"Welcome to the cybersecurity weekly podcast. I'm jay lewis podcasting from singapore today joining us today. We have a very special guests from switzerland who is based in zurich. And he's a doctor khumalo. Got the donnie. Who is the security researcher. We've could ask security so thank you very much for joining us today jane. I'm very happy to be here with you today. To be honest to it's quite difficult. Also for ricardian super announced. So don't worry about that. So so the first question. I think many of our listeners will be quite keen to know is is quantum computing a high. Because when you read the news and media nowadays we see a lot of investments that have been announced by governments for example the us national science foundation and the department of energy announced. I think with more than one billion over. The next five years in quantum information systems and russia and germany also not far behind announced close to seven to eight hundred million investment china as well spending time billion on the effort. In the private sector's google and ibm are also spending in excess of one hundred million and even bangs like j. p. Morgan is also looking at developing quantum lonzo banking but on data hen. Also some in saying that quantum states are not reliable stable or quite understood well enough to replace the traditional classical computers and some believe that they will never be able to do so. So my question to you is is quantum computing a hype well All these people you mentioned are very smart so if they spend all this money it must be true right now. Kidding apart we have seen tremendous tremendous advancements in this technology in the in the latest ears. So just put it into perspective. So people started discussing about quantum computing. Already more than fifty years ago but it became interesting. I would say nineteen ninety-four with the discovery your applications for cyber security now. At the beginning people were thinking. Okay this is something very interesting from a theoretical point of view. It will never be real. You know it's it's kind of Would be something like Science fiction like however then after that we have seen continues continues progress on the on the research and development and we especially in the last few years we have weakness a situation from you know we can be really controlled. One beat of quantum information to prototypes. That are actually working. So they are still prototype so they are still not powerful enough to tackle Real world problems. But i wouldn't call it to hype this point so from my personal point of view. The trend is quite clear. So you mentioned the difficulties. In controlling information and the related technology so from from a theoretical perspective the technologies well-understood now. There is engineering challenges into building. Something that is working but this is the case we any brand new technology. I mean justice I transistors. They were big bulky. They were barring city You remember the famous quotes like sixty four. Kilobytes of memory should be enough for an anyone. That's right so like every new technology. There is challenges. So what i see is that from a technological point of view the the tuition is progressing much more rapidly than many expected to ten years ago. Now the question. Everybody's asking his okay. But when are we going to have computers. That are not prototypes anymore. That are something that can solve real world problems My impression is that we are very close to the point but there is a difference in what you consider useful because a lot of people say like okay when we'll quantum computers break cryptography. Well i i think that's not a good measure of progress for quantum computer because quantum computers can do much more than that. I think one of the references that people point to when they say there's a challenge in making a quantum computer is also the cost of storing. The what you call. Photons the quantum bits at the temperature that will enable desk the ability to exploit that like to ask you. What is the quantum bit because we hear also a lot about that in the news like google talked about what was two years ago in two thousand and nine thousand nine hundred talked about fifty three cubits quantum computer to solve a problem in less than five minutes versus using today's supercomputer which would take more than ten thousand years and then. Ibm recently announced an wrote met to what what they call quantum supremacy with the quantum computer with more than one thousand cubans by two thousand and twenty three so building. This quantum computer with enough it seems to be a way to achieve some of the promises of quantum computing. So can you share with us. What is a cubit. What is quantum bit. And how is it different. From the current traditional binary that most of our listeners will be familiar with sure so a quantum beat is the elementary unit of quantum information. So i wanna to understand. Is the quantum mechanics porcelli that be friendly from the classical working of nature that we observe every day when we are talking about the one to be so the best way you have to imagine. This is like saying if you have a classical. Beat this is like a coin it can be heads or tails but if you have a quantum bit. This is more like a spinning coin. It's a coin that is spinning imitator. And it's not just heads or tail. It's undermined state. Andy can also spin across different taxes so a presenting this objects requires a little bit more of mathematical formulas from. Let's say nanna scale point of view. A quantum cuba three percents the over some various moral system so small that quantum effects come into play. This is. Let's say from the the the formal description now impact is how do you realize it When when we're talking about classical as they say he can be can be switched on and off. It can be the state of trans east of the moskva so realizing one to beat. The is a little bit trickier exactly. Because as i said only cease stems which are very small can be modeled as a quantum beats or cubits and also because at the same way that the spinning coin is very very delicate system. I mean you can. It's very difficult to keep a coin spinning in me day or forever right at the same way cubits are delegates. They don't last long so events will the coin will fall on the table and each will land and They are very sensitive to disturbance. This is one of the reasons. Why building cubits is so difficult and also expansive so as you mentioned there are different ways of realizing cubits physically. There are different competing technologies that are being studied right now and i would say it's a little bit early. Say we chuan of this competing technologies. We will eventually be successful. But for example the technology that both google and they be or using this accord the superconducting cubits as you mentioned they require isolating has more into a vacuum chamber at the very very low temperature. We are talking about the minus. Two hundred seventy three degrees celsius and manipulating this this circuit Using high-precision microwaves or lasers just the physical realization of the cubit is very very expensive for sure and thinking about how this cube it off. Spinning coin is to give this speed up in computation. So the way i think about it is this spinning coin because it can hold a lot more information than say a coin. It has only possible value of a head of pills but spinning coin can hold so martinez lee many information states and therefore that's where the speed up in computation power comes from. Is that the right way to think about. Advantage of quantum competing. Unfortunately not really. Okay these is. I give to see a very common misconception. So it is not as much as the amount of information that is stored on the spinning coin. It is more about the quality so this is a different kind of information at the end of the day from your spinning coin. You can only eventually after your computation is finished. You can only extract one beat of information. So eventually you're coin will land on a table and we will give you heads or tails however the difference. Is that before this happens so while the coin is still spinning me. There you can take to of this coins for example and make them interact in a way that steady coins that are already landed on the table can not interact and this is a little bit difficult to see within eligible spinning coin that is a macroscopic classical object but this is something to do with the concept of interference so which is typically. It's typical behavior wave systems. And this is what happens when you throw two rocks on a body of force on a lake and they create the reports and this report when they meet create interference patterns in some places the repos strengthen each other in some other places. Ripples cancel each other is something you cannot do with static coins however it turns out you can do with one spinning coins and this effect can be controlled and this is what quantum could quantum computers do quantum computers control this quantum effects at at the wave level and it can be control the to perform useful computation. So i would say the the best way to look at it as a classical computer works with black and white while a quantum computer can working full colour. So it's more the type of information that you're dealing with rather than the amount of information embedded in in the quantum state that makes the difference that's occurring up that with understanding and i also want to explore another potential misconception that we have from reading the popular press and culture as well so when we talk about quantum technology many people say oh you know the possibility of teleportation right so can you tell us more about this misconception that we may have about teleportation yeah thank you for bringing this up so teleportation is a concept in quantum mechanics. It has been started for decades. And there's also been proven experimentally so it's not just the it's something that exists however the name is terribly ill chosen say because when people think of teleportation they think of some star trek like effects right allows you to. It's not like that. So teleportation refers to the possibility of moving a quantum state from one place to another. Let's say cubit by only using classical beats for moving however this hides true very important details so the first the though is that in no way you can perform this Let's say teleportation faster than light so there must be some transmission of information for this teleportation to Which means that you know. Sometimes you read like a quantum mechanics. Violates einstein's general relativity because you can have this This extra distance which is instantaneous. That is not really the case. I mean it's it's a little bit more complicated than but in no case teleportation can buy your late. General relativity the other details that is hidden. Is that for a tip rotation to happen. Something has to happen before the two points where you are moving your state to and from. They must be entangled quantum system so it must be a special system that has been prepared beforehand and then split into two parts and the troopers moved at different places. So it's not something can happen if you don't set up your environment in a certain way. So this splitting is is that what people referred to as an tango and just different. Okay so entanglement is Is the is a property of quantum systems of being correlated related. Somehow in a special way that cannot be explained by looking at the elementary component of the system taken separately. So just to give you an example. If i have. If i have to beat if you have a number that is represented by two beats in theory this to beats is just you know both i can split and look at one. Beat and say okay. This is zero one and look at the other beat and say this beat just zero or one however for quantum systems. This is not always the case if you have a system which is composed of two cubits this cubits it's you know dancing in synchronous so when you sipa rate them they keep this synchronization and then what happens to one of the two cubits it also somehow influence the other one at distance so you are not really able to study the see stemming separation because the behavior of one of the components of the system will influence eastern painlessly the other component. Now the interesting thing is that this action. He's really instantaneous. It is not limited by the speed deflect and this is where a lot of misconceptions comes from because people say oh this really violate science general relativity but the reason why this is not true is that there is no way to use. This action also transmit information unless you also transmit classical information we cheese limited by the speed of light and therefore again Einstein's general relativity is is not related so entanglement is a is a complex Topic i would say but at the very core of it is like you have this systems that they cannot be explained by looking at their components they can only be claimed by looking at the system as a joint joint objects is this entanglement property also key to what many refer to ask quantum key distribution k. d. so at the very basic level like the simplest protocols for quantum distribution they do not really rely on entanglement one bution can be more easily explained by the analogy of the spinning coin of of a single spinning coin. So you are address sending to another party. You are sending a stream of spinning coins but this spending in different directions and all if you if the other party catches them in the right way they will be able to read the the right value from this coins. So the basic protocols for them distributions dune do not really exploit entanglement however there is other protocols that build on entanglements to perform quantum distribution with interesting. They're interesting additional teacher. For example in device independent quantum distribution you can perform want them keep distribution between two parties without really having to trust the device that is allowing you to communicate so these exploits entanglement while we are on the topic of key distribution and implications for security. So i like to ask you. We also hear about other implications in compton technology that would have potential impacts on our current infrastructure when it comes to security so for example. I'll public private key infrastructure right. So which is. I think you mentioned drovers shore's algorithm that could potentially break it and also implications for crypto currency as well because they do use a lot of these establish classical security protocols yes so i feel like i should mention something before addressing your question in what they need to address. Is that very often. People are mostly interested by quantum computers for implementation in security right. But what they want to stress. Is that quantum computer. Save a lot of other applications that are related to cryptography and most importantly that will probably be realized before. Computers are able to break cryptography because some locations are easier to achieve okay but once i mentioned this Let me address your question. I should explain a little bit. How this public and private key. Cryptography works not from the technological point of view but the main the main concept of cryptography is based on the deficiency of an adversary you with a powerful computer in breaking the security of your scheme right and most of the schemes that we use nowadays especially in particular the public in public key cryptography scheme. They base their on mathematical problems. So there is detailed mathematical constructions that say as long as this particular mathematical problem is difficult to solve then. A- our cryptographic schemes secure in the sense that no other sorry not even keep the with a super powerful computer can break the scheme because breaking the scheme would be equivalent to breaking the mathematical problem. Now we base the security of our schemes on mathematical problems that have been started saying centuries in some cases and nobody has formed a smart way to solve them. So we say okay. This games are secure or we believe that they are secure because of this now. Enter quantum computers. The problem is that in. Nineteen ninety. Four was the first time that Peter shore pointed out to a very smart way of exploiting one phenomena so want them computer to solve one of this problems that has been hard for centuries integer factories asian. Andy somehow opened the ponderous books. Because then people say okay with a say if we base the security. If i were cryptography on problems that are believed to be hard but now we have quantum computers and they can solve this programs. All righty is broken. So this is a little bit the discussion that has been happening in the last twenty years or more especially considering that to systems that are widely used nowadays like you mentioned for example bitcoin. Bitcoin is heavily relying on corporate graffiti. But i'm also talking about are assayed luxury and most worryingly there have been presented. Those recent attacks against symmetric pornography that was previously believed to be almost immune to quantum computers. All the systems are vulnerable. Ones large enough quantum computer build. So if you don't consider quantum computers these systems are designed to remain secure even if few double the power of the most powerful computer in the war Every year they are still believed to remain secure for many years. want them. Computers changed the situation. And so on one side. We have to look for replacements and in the sense of well if ariza's or elliptical broken. What do we use. How do we deal were secure infrastructure on the other hand eat also short to medium term implications because for example. Something not. everybody knows. Is that elliptic curve. Cryptography that is widely used in bitcoin. If even more vulnerable than schemes like rsa or discrete logarithms to quantum computers. So in other words. Bitcoin is probably going to be before. Rsa encryption so it's it's really time to search for alternatives and in this respect there is an ongoing an ongoing process for selecting the next generation. One tumor assist on cryptographic schemes. So does this what the national institute of standards and technology has just recently announced about three four years ago. isn't it. they announced technica competition right. So this is searching for as you pointed out earlier. A lot of these Cryptography that powers. The security in our computer systems today is a relying on centuries of mathematics mathematical schemes. That have been proven to be very very difficult to break so now we are onto the next stage thirteen for the next century of difficult mathematical schemes. Correct so what what people are doing trying to prevent. The threat of quantum computing is to be proactive. And to say okay. Even if we don't have today quantum computer powerful enough to threaten this kind of cryptography. We know that eventually if they keep growing impa where they will be able to break it. So let's let's try to search for alternatives and what people are doing is to look at different mathematical problems that they have been started in in some cases for quite a long time but in general they're little bit more recent than traditional problems however they are so hard that they are believed to be unbreakable even by quantum computers. And now looking at this problem researchers are asking. Can we be creek. Dogar affi exploiting the hardness of this problems. It turns out that there are ways to be of this new cryptographic schemes. That are quantum raced on or somebody calls them post quantum. I personally don't like the term because they find it a little bit misleading. I can go more in detail later if you want but Quantum system schemes are basically cryptographic schemes. That are based on quantum heart problems now between the theory and the practice. There is a gap because one thing is to say okay. We have this mathematical problem. That is hard to solve even for quantum computers and other thing is to say okay using this problem. I want to be a cryptographic scheme that i can use my smartphone. For example these is where the niece competition that you mentioned is is playing a leading role nowadays because what they are saying is okay. Let's open the race. Everybody can submit their proposal for practical and secure quantum resistant encryption schemes and signature schemes. And then there's going to an open selection where we get Researchers from all around the war involved. And it's gonna be a last man standing race at the end where when somebody finds a way to a tech other schemes the schemes are discarded and at the end only the best schemes are gonna be left in the standardization process. And this is happening right now and it's scheduled to happen to finish in two or three years probably so our presumed that given the harshness of these up a potential scheme the cost of securing opie higher than what we have right now. So what i'm saying. Is that if we were to implement such scheme on. I'll say mobile phone. I'll probably have to be more powerful than it is today to handle such an advanced form of talk affi. He many cases this is correct so did difficulty in designing quantum resistant cryptographic schemes. Is that unlike traditional cryptography. There is no one size. Fits for all solution traditionally. You can say okay. We use elliptic curves because they are better than our rsa for example and that's it however in the realm of quantum resistant cryptography. There is very different schemes. Each of them with different properties. Some of them are faster however maybe they require huge keys. Other schemes are more secure but are much slower. Some other schemes are very compacting signatures for example but the key generation is super slow. This is one of the reasons why nobody really expects that at the end of the competition. There's gonna be one winner. Probably going to be a suit of Of candidates of winners each of them with different properties so every application. We'll probably require a different scheme because for example. If you're if you're running something on a smartphone you cannot afford a scheme. That requires a lot of computational power to work you will have to reach some tradeoff with Either security or with bandwidth. So these are gonna be important implementations considerations that it's also part of our work to advice customers and companies on how to build their technology using this increase games legal that outside of content security angry takefuji and because earlier. You also mentioned a lot of other applications. That would be easier. A more practical to with quantum -nology outside of security right so one that i would like to explore is something that people refer to as quantum money because this is something that many of the listeners appreciate aside from bitcoin because there's a financial implications so what is quantum money. It's a very interesting application. I think but it's not really unrelated to cryptography because actually many proposed quantum money schemes. Also use some form of cryptography as a. Let's say an ingredient in order to work. However let's i explain what one to money's quantum money is a proposal for achieving exchange of tokens by maintaining the same security. That you would expect from a thirty shnell cash scheme so why why was be going successful because bitcoin so little beat the problem of. How do i send money to someone else without relying on central bank and without the risk of somebody copying my money and so doing the so-called double spending okay. Bitcoin solves this problem with the use of blockchain. So you have to be a network. You have to spend an auditory to mind blocks on one to money solves the problem in a different way in quantum money scheme you have a bank and the bank issues bank but this bank notes are actually quantum states. These are spinning coin thing at the same time. The bank issues public verification key and this public is classical and You can download it. You can read it on a bulletin board. Everybody knows the public know. If you have a quantum money token it means that you are holding a quantum state you can verify that this quantum state is fantastic by using the public key of the bank. There is a verification procedure that does not destroy the quantum state but using the public key can tell you yes. This coin is authentic. It was signed by bank or no and once you have the can you can send it to someone else if you want to spend money for example you can send this one token using gonna appropriate quantum communication channel. And this way you can transmit the token to the receiving part the court proper here is that one of the consequences of the laws of quantum mechanics and in particular the consequence entanglement actually is that there is no physical way to copy an arbitrary quantum state so if you have the spinning coin dare you can never create a one to one copy of this coin that this spending in the same way in the same direction. This is quite intuitive right. Even even from classic or point of view you would have to catch the coins to stop it there. Make a moral copied but then you know anymore how it was spending beforehand so this is the typical dilemma of mechanics. Observing is disturbing in order to copy of one state. You have to observe it but if you observe it you are disturbing the state and you cannot make a reliable copy. One to money exploited this effect to make it impossible to copy secret information. However one thing i want to mention is that this is a very active area free search and infect recently improvements on this approach have been proposed and These are improvements. Where even if you're token is quantum state and you need a quantum computer to to to use the scheme that transmission if you want to spend money for example can be only classical and this is quite quite interesting because it means that you can rely on a much much simpler infrastructure even if one is to stress these kinds of cryptographic schemes that fall in the broader category of one. Cryptography only be used if you have a quantum computer. Sorry a side note very often people. Call quantum cryptography quantum key distribution. They are not the same. Quantum distribution is one particular. Subset of quantum cryptography. Exactly the way as one to money is one particular sub quantum cryptography so you talk about quantum computer that is required in quantum money. So what would be the hardware requirements in quantum computer. How would it be different. And i know he's a bit copy where we right. This is difficult to answer. Because as i said these technology that's being on they're very active research so one thing that maybe is important to stress. Is that nobody really expects that. Quantum computers are going to a replace completely classical computers. So what people imagine is that quantum computers will have a more prominent role in aiding classical computers to perform some computation. So you can imagine like nowadays. We have us for example so graphic processing units that are specialized hardware that we plugging into our computer super form some specific tasks then one day. We might have use quantum processing units so something that you attach to your normal computers to perform some quantum task. Or at least this is this. Is i imagine now it. It could be as that in the future. Quantum computers gonna replace everything but a more likely scenario is that they are gonna leave next to a classical infrastructure and say in this respect the hardware requirements really depend on the technology that is used to the quantum computer and this can be very different as we mentioned. The prototypes used by becoming like google. And ibm they require basically a huge super cold freezer and a very complicated microwave guiding see stem to manipulate the data however there is other proposals that us lie or they use ion traps or other technological other other engineering tricks eight is very very early to say how quantum computer will look even even five years from now. Probably because this. This is something that is so it's evolving so fast that it's very difficult to make predictions. Yeah i think the technology is certainly very exciting. And i think for many of our for for many of us certainly machination when it comes to content. Knowledge is go gripped by the headlines. Such as the possibility of teleportation although you the point is not quite like the way they portrayed in star trek. Thank you for your time today tomorrow. The dismount some of the popular meat. And i look forward to our next conversation. And when there's another big breakthrough definitely state you.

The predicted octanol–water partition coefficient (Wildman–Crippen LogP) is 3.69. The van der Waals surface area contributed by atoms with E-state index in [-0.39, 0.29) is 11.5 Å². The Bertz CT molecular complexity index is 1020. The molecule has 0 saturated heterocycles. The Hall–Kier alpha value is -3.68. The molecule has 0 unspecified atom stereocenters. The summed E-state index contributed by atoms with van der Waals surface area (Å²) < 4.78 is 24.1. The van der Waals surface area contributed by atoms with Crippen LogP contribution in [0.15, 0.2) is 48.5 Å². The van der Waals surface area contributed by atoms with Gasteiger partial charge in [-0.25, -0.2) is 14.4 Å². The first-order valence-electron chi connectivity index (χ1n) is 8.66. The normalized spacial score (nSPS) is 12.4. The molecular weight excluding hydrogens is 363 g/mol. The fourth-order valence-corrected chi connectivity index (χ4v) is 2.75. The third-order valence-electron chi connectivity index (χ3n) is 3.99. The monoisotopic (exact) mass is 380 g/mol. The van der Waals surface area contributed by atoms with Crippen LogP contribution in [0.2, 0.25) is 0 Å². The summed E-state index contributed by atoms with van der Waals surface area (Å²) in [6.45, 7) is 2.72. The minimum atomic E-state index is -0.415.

jay lewis khumalo us national science foundation porcelli martinez lee google Bitcoin department of energy zurich Andy Peter shore switzerland ibm Morgan singapore jane